Content Pre-Use…A Better Version of Content Reuse
Apr 18, 2016
The Content Marketing Institute (CMI) goes into some serious detail about content reuse, and it’s many varied forms. From the idea of COPE — Create Once, Publish Everywhere — on down to the idea of tagging content and using it for automated personalization on web experiences.
In short: Content reuse is good. It can help you get your valuable content in front of more of the right audience’s eyes…and make it easier for them to share…and drive more inbound leads. It’s a powerful tool in the content marketers toolkit.
But I’d like to propose some alternative thinking to content reuse. It’s the idea — the approach — of Content Pre-Use.
I believe content Pre-Use can take reuse efforts to another level, simply by thinking proactively about how different facets of the story you want to tell may attract different audiences in different channels before you start creating “the piece.” As illustrated in the graphic below it’s a twist from…
Creating one piece and finding ways to push all or part of that piece of content to all your varied channels.
Capturing enough information to create unique, related pieces of content (a connected, omni-channel story) to all of your varied channels.
Yes, there are benefits to content reuse that may flex a bit with this mindset. The reduced cost of design, development, production, etc. that come with a COPE reuse may not be as realized… but there are still cost efficiencies with pre-use thinking. And the time to approve content created in the pre-use methodology may increase over that of reuse methodology (though only ever so slightly with the right process in place).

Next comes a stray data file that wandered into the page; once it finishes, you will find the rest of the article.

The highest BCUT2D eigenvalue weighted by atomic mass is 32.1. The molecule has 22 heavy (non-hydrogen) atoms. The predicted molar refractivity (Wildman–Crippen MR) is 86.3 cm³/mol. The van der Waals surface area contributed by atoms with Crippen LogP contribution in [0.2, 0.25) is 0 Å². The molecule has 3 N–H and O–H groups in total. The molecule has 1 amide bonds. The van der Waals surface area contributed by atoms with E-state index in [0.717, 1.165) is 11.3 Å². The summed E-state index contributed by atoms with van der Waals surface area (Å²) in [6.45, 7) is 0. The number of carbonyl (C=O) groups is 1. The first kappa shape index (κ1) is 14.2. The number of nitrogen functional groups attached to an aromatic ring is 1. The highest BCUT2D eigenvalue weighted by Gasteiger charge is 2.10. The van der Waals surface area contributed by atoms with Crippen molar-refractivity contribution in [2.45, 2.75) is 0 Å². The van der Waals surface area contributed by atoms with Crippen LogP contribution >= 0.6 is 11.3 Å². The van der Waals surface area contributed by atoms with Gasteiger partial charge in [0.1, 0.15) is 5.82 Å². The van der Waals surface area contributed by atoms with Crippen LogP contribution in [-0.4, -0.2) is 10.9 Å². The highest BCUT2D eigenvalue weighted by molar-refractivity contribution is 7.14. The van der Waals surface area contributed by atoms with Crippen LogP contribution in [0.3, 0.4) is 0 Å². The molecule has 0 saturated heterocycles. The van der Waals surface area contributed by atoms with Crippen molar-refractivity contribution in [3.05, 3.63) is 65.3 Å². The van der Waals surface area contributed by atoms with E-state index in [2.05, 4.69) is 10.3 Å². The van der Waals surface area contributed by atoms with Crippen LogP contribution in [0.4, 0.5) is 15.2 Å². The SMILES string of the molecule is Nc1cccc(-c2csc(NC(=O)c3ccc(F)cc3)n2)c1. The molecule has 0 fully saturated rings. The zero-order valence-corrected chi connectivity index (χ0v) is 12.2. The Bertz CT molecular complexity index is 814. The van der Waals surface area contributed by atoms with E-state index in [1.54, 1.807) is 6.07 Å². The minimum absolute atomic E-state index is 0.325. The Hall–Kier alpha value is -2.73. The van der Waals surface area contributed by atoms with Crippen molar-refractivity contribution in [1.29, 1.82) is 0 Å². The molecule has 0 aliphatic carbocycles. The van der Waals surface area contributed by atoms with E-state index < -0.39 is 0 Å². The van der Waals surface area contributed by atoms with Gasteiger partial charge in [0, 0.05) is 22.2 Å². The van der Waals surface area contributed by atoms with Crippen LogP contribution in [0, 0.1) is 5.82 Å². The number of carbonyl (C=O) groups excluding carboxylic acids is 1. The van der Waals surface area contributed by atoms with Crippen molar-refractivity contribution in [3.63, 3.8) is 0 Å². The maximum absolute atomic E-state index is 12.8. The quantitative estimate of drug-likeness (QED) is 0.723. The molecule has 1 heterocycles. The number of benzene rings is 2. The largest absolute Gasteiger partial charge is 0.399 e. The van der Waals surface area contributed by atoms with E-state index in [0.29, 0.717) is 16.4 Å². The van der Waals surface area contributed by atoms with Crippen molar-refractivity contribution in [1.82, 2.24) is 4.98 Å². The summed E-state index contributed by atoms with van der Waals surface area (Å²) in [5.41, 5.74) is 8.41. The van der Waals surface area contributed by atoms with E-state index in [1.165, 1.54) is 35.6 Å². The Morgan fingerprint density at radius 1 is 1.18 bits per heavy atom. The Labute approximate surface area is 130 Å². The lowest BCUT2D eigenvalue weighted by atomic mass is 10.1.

But what you’ll overcome is well worth it – as you’ll completely avoid repetitive-content fatigue. (Believe me, it’s real…and you’ve probably had it after registering for and downloading an eBook only to find everything in there was already revealed within the blog post you read before registering.) In place of that, you’ll have a storyline that unfolds with each successive piece of content you encounter…built purpose-specific for the channel (rather than forcing content into new containers)…continually renewing the engagement you have with your audience…pulling them further into your tractorbeam of inbound lead utopia!
Alright, that last part might be going a bit too far. But you get the point.
Try this pre-use approach just once and I think you’ll find it feels good and drives more engagement. All you have to do is this: Head into your research and capture phase with the idea that you’re creating multiple stories to support one big storyline (rather than creating one piece of content to drive one purpose). And you’ll find plenty of mini-stories that are infinitely more valuable out in the world on their own rather than rotting on the cutting room floor because they didn’t make “the piece.”
And, once you try this approach out, please let me know how it goes! Good or bad. What worked? What didn’t? Let’s discuss on Twitter: @johnvlane.
Watching TV as a kid, I used to run to the bathroom during the shows so I could make it back for the commercials. Those days launched me down a path that included layout and writing for the college paper; communications strategy for political campaigns; marketing strategy and graphic design for Gensler (a global design and architecture firm); and the implementation of new programming, animation and design techniques for Centerline. Today I specialize in content marketing strategy and building digital deliverables to execute those strategies. But it’s about more than just creating killer digital content. At Centerline, we help clients succeed in the digital marketplace using a three-pronged approach: strategic (message creation, brand strategy), tactical (design, development), and analytical (measurement and adaptation). This experience-tested approach allows me to build campaigns that are both well-designed and effective for clients like IBM, GE and National Instruments.